You Vote: Should there be a national law that bans ballot harvesting?

Georgia investigators are probing alleged illegal ballot trafficking during 2020 election.
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Georgia Secretary of State Brad Raffensperger holds a press conference on the status of ballot counting on November 6, 2020 in Atlanta, Georgia
Georgia Secretary of State Brad Raffensperger
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Georgia election regulators have issued four subpoenas demanding the identity of a John Doe whistleblower and other evidence concerning an alleged ballot harvesting operation in the 2020 election.

Ballot harvesting is a tactic, outlawed in most states, in which third-party activists gather and deliver voters' ballots.

Proponents say the practice is important to ensure voters who don't have easy access to outgoing mail or need extra help to get their ballots delivered can have their votes counted.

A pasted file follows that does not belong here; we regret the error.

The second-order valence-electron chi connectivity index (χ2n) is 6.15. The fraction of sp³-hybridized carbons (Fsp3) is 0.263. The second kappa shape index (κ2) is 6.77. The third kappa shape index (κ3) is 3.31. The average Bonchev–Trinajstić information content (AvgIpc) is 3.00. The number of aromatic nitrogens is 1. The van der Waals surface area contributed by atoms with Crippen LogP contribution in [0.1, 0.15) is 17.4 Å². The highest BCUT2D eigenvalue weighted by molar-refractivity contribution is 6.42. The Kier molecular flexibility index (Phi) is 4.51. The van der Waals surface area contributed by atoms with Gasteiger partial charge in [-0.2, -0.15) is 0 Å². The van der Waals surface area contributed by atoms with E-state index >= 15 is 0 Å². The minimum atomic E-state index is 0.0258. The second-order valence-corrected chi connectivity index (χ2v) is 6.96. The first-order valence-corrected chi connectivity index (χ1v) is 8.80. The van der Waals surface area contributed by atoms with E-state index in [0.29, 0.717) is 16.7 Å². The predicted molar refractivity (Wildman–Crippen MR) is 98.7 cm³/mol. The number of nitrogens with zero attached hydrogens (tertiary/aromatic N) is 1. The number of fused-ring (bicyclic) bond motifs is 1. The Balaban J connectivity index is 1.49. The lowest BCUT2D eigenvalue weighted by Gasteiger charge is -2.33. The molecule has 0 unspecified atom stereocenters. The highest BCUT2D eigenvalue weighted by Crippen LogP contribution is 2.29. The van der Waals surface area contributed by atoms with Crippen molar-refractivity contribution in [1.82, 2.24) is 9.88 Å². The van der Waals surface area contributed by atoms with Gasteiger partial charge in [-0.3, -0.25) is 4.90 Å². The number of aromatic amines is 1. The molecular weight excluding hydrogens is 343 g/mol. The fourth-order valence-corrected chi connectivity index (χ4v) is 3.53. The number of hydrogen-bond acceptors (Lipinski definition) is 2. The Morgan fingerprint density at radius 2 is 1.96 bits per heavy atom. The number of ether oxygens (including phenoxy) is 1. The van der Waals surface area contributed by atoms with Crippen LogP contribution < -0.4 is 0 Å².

Critics argue ballot harvesting allows third parties who have a stake in the outcome of an election — such as members of campaigns and political parties — to have access to voters and their absentee ballots in an unsupervised setting. Such a practice, they argue, opens the door to potential fraud, intimidation, and other forms of coercion.

In Georgia, Secretary of State Brad Raffensperger has opened a criminal investigation into allegations that activists engaged in illegal ballot harvesting. The recent subpoenas are a major step forward in the probe.

Raffensperger has also been pushing for a nationwide ban on ballot harvesting.

"One thing that I do think we need is to make sure that nationwide there should be a law that bans ballot harvesting," the Republican politician said in January. "I don't think that ballot harvesting is good. The only person that should touch your ballot is you and the election official. So, I think that's one solid election reform measure."

Do you agree with Raffensperger about ballot harvesting? Here's your chance to weigh in:

Should there be a national law that bans ballot harvesting?

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